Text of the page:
Save and restore drivers to and from Windows PCs

Getting a system to run optimally often requires a good number of third-party or non-Microsoft drivers, some of which need to be added 'by hand.' The problem gets worse when you can't find the driver CD, or when you're confused about which ones need to be loaded and which ones are for other editions of your motherboard. The answer to this problem is a piece of freeware called DriverMax.

Getting a system to run optimally often requires a good number of third-party or non-Microsoft drivers. This is a problem I've experienced when working with almost any PC.

For instance, my own desktop computer came shipped with a slew of custom drivers for the motherboard—the AMD-specific chipset drivers and the drivers needed for the Silicon Image SATA RAID controller—that weren't nominally detected by Windows and needed to be added "by hand." The problem gets worse when you can't find the driver CD, or when you're confused about which ones need to be loaded and which ones are for other editions of your motherboard.

The answer to this problem is a piece of freeware called DriverMax, from the company Innovative Solutions. DriverMax creates a manifest of all the existing device drivers in your system, and can let you export the results to a single compressed archive for safekeeping.

Down the road, if you want to restore one or all of the selected drivers from the archive (for instance, if you've reinstalled Windows or replaced a proprietary driver with a generic one), you can fire up the program and perform the restoration automatically. Windows itself does have the ability to roll back to the earlier version of a device driver, but only piecemeal—i.e., one driver at a time. With DriverMax, you can do this globally.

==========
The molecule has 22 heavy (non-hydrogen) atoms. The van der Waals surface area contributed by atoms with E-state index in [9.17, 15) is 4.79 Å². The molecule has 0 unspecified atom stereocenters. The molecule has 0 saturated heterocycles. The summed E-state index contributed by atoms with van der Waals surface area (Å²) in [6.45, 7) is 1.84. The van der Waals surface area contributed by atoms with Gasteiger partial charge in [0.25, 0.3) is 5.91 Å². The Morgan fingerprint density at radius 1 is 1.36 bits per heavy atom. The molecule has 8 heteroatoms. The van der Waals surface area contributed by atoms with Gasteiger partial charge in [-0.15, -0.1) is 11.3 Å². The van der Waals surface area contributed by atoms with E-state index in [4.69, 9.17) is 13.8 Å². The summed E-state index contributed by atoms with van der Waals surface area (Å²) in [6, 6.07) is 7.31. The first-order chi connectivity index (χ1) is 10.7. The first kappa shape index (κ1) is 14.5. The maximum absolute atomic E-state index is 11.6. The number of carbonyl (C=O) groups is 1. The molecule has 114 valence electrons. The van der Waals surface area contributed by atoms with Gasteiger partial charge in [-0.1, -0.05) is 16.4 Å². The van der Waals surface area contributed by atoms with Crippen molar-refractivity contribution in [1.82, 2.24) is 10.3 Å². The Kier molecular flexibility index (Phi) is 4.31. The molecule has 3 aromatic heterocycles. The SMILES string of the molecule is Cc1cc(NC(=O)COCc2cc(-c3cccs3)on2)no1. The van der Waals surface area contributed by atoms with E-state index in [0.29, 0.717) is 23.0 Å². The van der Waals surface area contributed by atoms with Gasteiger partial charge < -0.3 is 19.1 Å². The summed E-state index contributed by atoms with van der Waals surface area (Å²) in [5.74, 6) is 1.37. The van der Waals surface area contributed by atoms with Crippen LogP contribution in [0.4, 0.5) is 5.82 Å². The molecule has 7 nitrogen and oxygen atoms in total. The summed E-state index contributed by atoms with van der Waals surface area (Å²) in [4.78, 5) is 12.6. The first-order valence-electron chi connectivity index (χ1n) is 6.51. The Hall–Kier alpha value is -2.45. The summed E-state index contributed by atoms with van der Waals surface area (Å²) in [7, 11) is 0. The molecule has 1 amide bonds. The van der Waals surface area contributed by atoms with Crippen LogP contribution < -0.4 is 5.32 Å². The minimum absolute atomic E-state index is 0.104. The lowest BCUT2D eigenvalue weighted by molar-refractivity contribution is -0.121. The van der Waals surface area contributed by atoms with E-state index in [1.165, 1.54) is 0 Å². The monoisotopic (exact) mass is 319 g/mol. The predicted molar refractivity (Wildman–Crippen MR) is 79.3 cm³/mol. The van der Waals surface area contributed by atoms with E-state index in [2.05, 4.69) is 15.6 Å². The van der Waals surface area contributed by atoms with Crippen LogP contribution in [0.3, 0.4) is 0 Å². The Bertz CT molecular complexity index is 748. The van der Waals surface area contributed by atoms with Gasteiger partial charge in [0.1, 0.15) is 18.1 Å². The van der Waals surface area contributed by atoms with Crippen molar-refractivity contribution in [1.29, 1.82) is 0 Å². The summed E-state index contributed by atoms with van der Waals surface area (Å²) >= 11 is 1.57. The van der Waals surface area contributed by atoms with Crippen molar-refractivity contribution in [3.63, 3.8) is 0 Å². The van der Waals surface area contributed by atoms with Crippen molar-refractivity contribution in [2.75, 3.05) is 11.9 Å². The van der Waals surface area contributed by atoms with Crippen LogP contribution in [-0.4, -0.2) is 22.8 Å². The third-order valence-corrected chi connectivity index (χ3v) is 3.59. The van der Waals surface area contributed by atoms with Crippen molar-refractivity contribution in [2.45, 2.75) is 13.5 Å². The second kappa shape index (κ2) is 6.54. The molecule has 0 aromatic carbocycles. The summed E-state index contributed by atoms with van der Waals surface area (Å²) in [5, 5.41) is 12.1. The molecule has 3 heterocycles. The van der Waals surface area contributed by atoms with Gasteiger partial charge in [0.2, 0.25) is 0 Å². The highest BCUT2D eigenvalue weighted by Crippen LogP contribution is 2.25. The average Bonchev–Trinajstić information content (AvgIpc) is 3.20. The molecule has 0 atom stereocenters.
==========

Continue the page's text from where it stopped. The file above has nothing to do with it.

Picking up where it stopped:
The program also produces HTML or text reports of the drivers installed in the system for future reference. When performing driver restorations, you can also instruct the program to skip querying you if it's installing an unsigned driver—for instance, if you found a third-party driver that works well but hasn't passed Microsoft's WHQL (Windows Hardware Quality Labs) procedure and want to include it anyway.

The program also supports virtual device drivers, and could be used as a way to install a batch of such drivers at once.

About the author: Serdar Yegulalp is editor of the Windows Power Users Newsletter, which is devoted to hints, tips, tricks, news and goodies for Windows NT, Windows 2000 and Windows XP users and administrators. He has more than 10 years of Windows experience under his belt, and contributes regularly to SearchWinComputing.com and SearchSQLServer.com.

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This was first published in October 2006

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